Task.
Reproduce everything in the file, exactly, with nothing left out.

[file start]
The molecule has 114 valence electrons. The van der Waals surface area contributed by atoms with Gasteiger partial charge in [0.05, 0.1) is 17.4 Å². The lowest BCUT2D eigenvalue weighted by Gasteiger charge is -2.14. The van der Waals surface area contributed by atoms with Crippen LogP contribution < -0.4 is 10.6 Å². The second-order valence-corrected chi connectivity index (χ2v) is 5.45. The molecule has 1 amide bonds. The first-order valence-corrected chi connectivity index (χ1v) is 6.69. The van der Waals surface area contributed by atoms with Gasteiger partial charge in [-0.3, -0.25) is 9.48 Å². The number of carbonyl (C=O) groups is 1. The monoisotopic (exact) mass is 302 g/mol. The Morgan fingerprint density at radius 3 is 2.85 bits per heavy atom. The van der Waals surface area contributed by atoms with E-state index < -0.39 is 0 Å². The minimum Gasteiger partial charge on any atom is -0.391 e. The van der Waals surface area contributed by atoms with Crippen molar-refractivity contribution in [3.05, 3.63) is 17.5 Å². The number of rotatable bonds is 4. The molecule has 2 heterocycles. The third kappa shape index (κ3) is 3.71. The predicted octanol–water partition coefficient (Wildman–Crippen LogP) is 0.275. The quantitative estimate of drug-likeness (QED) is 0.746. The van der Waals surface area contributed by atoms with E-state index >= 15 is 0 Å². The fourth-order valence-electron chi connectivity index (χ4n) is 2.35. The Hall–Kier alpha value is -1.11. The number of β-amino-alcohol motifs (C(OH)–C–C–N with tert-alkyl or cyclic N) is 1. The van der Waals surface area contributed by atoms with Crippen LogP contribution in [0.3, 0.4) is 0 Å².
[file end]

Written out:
The molecule has 114 valence electrons. The van der Waals surface area contributed by atoms with Gasteiger partial charge in [0.05, 0.1) is 17.4 Å². The lowest BCUT2D eigenvalue weighted by Gasteiger charge is -2.14. The van der Waals surface area contributed by atoms with Crippen LogP contribution < -0.4 is 10.6 Å². The second-order valence-corrected chi connectivity index (χ2v) is 5.45. The molecule has 1 amide bonds. The first-order valence-corrected chi connectivity index (χ1v) is 6.69. The van der Waals surface area contributed by atoms with Gasteiger partial charge in [-0.3, -0.25) is 9.48 Å². The number of carbonyl (C=O) groups is 1. The monoisotopic (exact) mass is 302 g/mol. The Morgan fingerprint density at radius 3 is 2.85 bits per heavy atom. The van der Waals surface area contributed by atoms with E-state index < -0.39 is 0 Å². The minimum Gasteiger partial charge on any atom is -0.391 e. The van der Waals surface area contributed by atoms with Crippen molar-refractivity contribution in [3.05, 3.63) is 17.5 Å². The number of rotatable bonds is 4. The molecule has 2 heterocycles. The third kappa shape index (κ3) is 3.71. The predicted octanol–water partition coefficient (Wildman–Crippen LogP) is 0.275. The quantitative estimate of drug-likeness (QED) is 0.746. The van der Waals surface area contributed by atoms with E-state index >= 15 is 0 Å². The fourth-order valence-electron chi connectivity index (χ4n) is 2.35. The Hall–Kier alpha value is -1.11. The number of β-amino-alcohol motifs (C(OH)–C–C–N with tert-alkyl or cyclic N) is 1. The van der Waals surface area contributed by atoms with Crippen LogP contribution in [0.3, 0.4) is 0 Å².